patrick troughton

8 Crazy Costumes of Classic ‘Doctor Who’

In 2005, Doctor Who returned to TV screens with a new cast and crew.  After being off the air for over 15 years, a lot had changed in the TV landscape.  With shows like Star Trek and Battlestar Galactica having reboots of their own that paved the way for Who to return, it would not be the same show that earlier generations remembered.

One of the biggest differences was the ending of the serial format that had served the show well for twenty five years.  Another was the upgrade to how the show looked.

Gone were the obviously rubber costumes and over the top masks that did little to suspend disbelief.  The show would now have world class effects, make-up and costumes.  But for many people who had hidden behind the couch as children, this was a sad state of affairs.

Here is a list of the best (worst) looking aliens from each of the original series’ Doctors.



November 23rd is less than a week away, and in these 11 days leading to the Doctor Who 50th anniversary we here at Nerd Bastard’s want to share with you a few of our favorite Whovian things. We’re currently staring down that 50th anniversary as we’re only two days away! Last year, as we were approaching Season 7 of Doctor Who, we Bastards all got together and discussed our favorite Doctors. Picking a favorite Doctor is a defining moment for a Whovian. It’s when you finally commit to the fandom, make a choice, and label yourself as that kind of fan. Since we’re Patrick Troughton days away from “The Day of the Doctor” I’ll be making a case for why the Second Doctor is so fantastic, as well as sharing who my fellow Bastards picked as their favorites. (more…)


UPDATE! While the press conference in where the reveal of which episodes have been found, news of when they’ll release, and perhaps a screening has been postponed till Friday, the BBC has confirmed that is indeed what the mysterious Doctor Who press conference will be all about. With 106 episodes of Doctor Who currently missing you better believe the discovery of any of these lost episodes is wonderful news to Whovians’ ears.

Our original story continues below.


Fans of Doctor Who are entering a shiny new year. The show has reached a new apex of popularity, DVDs and Blurays of almost every episode are available worldwide and we’re weeks away from basking in the warm glow of a new Doctor Who Christmas special. For longtime fans of Classic Who we’ve got even greater news. Two episodes of the series which had been thought to have been lost forever were recently rediscovered and returned to the BBC.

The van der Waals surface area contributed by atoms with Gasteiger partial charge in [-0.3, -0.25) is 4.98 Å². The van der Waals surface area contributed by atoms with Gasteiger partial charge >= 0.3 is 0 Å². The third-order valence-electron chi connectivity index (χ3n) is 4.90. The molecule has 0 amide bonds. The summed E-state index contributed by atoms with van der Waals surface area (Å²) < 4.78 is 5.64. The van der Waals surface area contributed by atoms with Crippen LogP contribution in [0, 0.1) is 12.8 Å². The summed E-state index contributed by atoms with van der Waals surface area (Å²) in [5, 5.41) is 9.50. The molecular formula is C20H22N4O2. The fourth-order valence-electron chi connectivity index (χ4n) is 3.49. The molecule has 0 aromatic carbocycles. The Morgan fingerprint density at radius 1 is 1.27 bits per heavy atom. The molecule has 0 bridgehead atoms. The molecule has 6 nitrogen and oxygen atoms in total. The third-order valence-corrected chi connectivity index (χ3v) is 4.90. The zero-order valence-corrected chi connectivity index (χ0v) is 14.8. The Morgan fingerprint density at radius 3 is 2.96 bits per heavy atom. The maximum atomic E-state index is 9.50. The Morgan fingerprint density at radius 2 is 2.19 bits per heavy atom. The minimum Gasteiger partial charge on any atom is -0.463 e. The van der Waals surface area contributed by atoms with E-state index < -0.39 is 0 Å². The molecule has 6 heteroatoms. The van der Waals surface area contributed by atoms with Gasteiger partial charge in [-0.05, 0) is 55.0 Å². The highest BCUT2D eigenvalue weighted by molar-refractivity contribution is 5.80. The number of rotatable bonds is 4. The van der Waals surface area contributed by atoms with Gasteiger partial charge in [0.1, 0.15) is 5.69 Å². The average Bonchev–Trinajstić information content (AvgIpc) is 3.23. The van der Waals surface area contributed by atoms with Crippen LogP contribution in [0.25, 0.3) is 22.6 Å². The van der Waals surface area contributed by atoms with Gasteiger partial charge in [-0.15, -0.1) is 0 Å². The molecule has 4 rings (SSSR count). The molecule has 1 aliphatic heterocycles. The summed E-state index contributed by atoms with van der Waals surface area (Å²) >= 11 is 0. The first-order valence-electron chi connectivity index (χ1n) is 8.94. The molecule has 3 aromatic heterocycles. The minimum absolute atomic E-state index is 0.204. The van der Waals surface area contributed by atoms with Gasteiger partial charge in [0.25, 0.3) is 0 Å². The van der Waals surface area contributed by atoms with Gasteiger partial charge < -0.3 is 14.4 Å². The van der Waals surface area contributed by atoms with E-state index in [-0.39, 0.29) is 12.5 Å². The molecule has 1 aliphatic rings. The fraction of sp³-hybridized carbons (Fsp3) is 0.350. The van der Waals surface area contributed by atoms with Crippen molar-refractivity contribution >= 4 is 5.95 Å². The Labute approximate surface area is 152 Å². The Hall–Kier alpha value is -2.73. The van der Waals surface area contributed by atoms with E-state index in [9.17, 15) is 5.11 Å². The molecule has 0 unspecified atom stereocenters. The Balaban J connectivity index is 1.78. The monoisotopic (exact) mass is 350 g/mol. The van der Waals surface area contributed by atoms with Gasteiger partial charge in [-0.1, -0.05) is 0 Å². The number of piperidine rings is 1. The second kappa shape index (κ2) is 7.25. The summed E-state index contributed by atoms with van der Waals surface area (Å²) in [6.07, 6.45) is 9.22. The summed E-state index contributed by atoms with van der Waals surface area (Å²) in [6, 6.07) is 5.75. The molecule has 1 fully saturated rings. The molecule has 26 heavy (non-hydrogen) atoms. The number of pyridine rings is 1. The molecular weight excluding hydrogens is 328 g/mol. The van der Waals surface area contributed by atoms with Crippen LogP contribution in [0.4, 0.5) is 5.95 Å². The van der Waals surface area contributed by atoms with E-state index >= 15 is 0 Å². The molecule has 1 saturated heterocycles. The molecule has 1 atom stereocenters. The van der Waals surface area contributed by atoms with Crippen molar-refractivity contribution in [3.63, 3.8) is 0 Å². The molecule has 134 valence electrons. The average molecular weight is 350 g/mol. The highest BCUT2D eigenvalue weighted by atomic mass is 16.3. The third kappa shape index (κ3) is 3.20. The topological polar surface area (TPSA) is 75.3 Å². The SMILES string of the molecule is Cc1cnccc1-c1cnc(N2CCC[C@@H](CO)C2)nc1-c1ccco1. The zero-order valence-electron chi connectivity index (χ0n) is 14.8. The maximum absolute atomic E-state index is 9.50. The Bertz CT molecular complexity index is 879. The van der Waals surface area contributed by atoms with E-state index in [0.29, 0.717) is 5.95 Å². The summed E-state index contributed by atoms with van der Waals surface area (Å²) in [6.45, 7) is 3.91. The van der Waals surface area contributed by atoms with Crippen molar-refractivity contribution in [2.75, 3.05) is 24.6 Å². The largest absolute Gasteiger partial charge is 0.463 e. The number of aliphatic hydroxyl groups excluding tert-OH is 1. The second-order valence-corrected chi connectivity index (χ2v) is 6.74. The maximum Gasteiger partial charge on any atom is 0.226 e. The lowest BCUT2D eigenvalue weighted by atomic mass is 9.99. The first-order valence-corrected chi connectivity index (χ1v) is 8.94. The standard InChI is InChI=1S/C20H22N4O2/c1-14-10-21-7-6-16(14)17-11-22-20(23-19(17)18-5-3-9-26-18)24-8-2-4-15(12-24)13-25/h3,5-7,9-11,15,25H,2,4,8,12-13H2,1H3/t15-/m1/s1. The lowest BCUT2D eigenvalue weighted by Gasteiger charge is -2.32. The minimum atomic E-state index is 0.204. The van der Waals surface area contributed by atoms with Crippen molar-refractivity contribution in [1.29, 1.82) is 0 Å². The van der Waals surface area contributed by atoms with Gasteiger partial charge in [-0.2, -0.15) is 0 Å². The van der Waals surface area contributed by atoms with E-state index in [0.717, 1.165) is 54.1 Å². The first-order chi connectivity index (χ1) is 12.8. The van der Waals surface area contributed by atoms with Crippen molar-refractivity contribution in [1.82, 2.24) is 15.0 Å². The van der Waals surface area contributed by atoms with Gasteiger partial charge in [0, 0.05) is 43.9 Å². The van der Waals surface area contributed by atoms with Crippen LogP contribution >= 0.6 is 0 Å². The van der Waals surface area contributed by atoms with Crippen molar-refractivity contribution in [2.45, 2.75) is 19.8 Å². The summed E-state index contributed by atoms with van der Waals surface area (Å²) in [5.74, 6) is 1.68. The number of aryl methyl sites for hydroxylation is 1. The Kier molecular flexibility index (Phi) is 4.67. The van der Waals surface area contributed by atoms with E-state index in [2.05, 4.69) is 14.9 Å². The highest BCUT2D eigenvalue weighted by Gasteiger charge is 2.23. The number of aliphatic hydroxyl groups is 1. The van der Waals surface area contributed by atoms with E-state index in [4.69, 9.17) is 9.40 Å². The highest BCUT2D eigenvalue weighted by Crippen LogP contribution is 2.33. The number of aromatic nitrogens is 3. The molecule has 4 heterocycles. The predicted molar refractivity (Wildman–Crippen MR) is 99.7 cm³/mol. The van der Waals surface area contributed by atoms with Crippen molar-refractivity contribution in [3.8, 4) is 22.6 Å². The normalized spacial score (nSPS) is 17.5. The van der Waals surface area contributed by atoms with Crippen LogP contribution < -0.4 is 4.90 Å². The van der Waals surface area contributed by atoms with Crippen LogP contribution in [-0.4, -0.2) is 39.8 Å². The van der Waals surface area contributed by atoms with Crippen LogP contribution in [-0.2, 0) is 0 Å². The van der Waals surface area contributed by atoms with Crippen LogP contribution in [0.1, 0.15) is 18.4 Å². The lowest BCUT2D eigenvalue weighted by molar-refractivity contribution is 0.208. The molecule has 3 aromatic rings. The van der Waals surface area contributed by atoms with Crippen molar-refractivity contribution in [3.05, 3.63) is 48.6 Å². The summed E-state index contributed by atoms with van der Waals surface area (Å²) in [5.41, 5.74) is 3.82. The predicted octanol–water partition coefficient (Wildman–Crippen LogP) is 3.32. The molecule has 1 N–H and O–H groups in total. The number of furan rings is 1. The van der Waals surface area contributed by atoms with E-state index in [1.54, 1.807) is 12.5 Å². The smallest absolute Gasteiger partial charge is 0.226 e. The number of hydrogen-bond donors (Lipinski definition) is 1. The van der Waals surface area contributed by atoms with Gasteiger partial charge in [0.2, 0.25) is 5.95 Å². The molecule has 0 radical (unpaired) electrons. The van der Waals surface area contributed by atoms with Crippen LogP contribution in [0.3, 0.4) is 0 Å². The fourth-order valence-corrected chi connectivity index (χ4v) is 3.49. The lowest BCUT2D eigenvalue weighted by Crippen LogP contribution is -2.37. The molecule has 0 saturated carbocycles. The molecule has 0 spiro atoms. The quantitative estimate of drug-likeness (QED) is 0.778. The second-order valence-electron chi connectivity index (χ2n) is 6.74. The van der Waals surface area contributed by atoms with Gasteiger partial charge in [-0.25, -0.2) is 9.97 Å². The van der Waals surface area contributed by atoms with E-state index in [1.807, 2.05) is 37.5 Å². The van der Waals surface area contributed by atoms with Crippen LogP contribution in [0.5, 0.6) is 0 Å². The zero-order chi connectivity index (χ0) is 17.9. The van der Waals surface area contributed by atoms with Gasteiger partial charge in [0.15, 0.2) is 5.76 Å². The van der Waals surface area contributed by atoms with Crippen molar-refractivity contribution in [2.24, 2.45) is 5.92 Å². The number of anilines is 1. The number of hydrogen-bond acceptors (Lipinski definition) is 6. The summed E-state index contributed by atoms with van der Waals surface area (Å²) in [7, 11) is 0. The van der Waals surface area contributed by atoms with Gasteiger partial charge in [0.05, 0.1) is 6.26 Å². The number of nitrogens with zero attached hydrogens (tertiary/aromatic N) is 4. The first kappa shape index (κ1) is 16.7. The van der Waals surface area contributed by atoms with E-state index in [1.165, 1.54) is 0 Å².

Some of you might be thinking, “Lost? What do you mean, lost?” Well, in the 60s in their infinite wisdom the BBC would re-record over the tapes of television episodes. You can’t completely blame them, even though we do, because at that time episodes were never re-aired and they weren’t sold on any format to be viewed at home. After an episode aired there was no reason to hang on to it. Sadly, this means dozens upon dozens of Doctor Who episodes, mostly from the original Doctor, William Hartnell and his successor, Patrick Troughton‘s tenure in the TARDIS, disappeared never to be seen again. Occasionally an episode or two would be found at the studio of a BBC affiliate, but since the 1990’s most of those episodes had been recovered.

Amazingly, two new episodes have been found, the third episode of the Hartnell serial “Galaxy 4” and the second episode of Troughton’s “The Underwater Menace” (Doctor Who stories used to be told in four to six part serials as opposed to one contained episode). The were discovered by film aficionado Terry Burnett who purchased them in the 1980s. They had originally been owned by Australia’s ABC channel.

Watch the news report below and rejoice in knowing more of Doctor Who‘s amazing 48 year history has been found!

Source: io9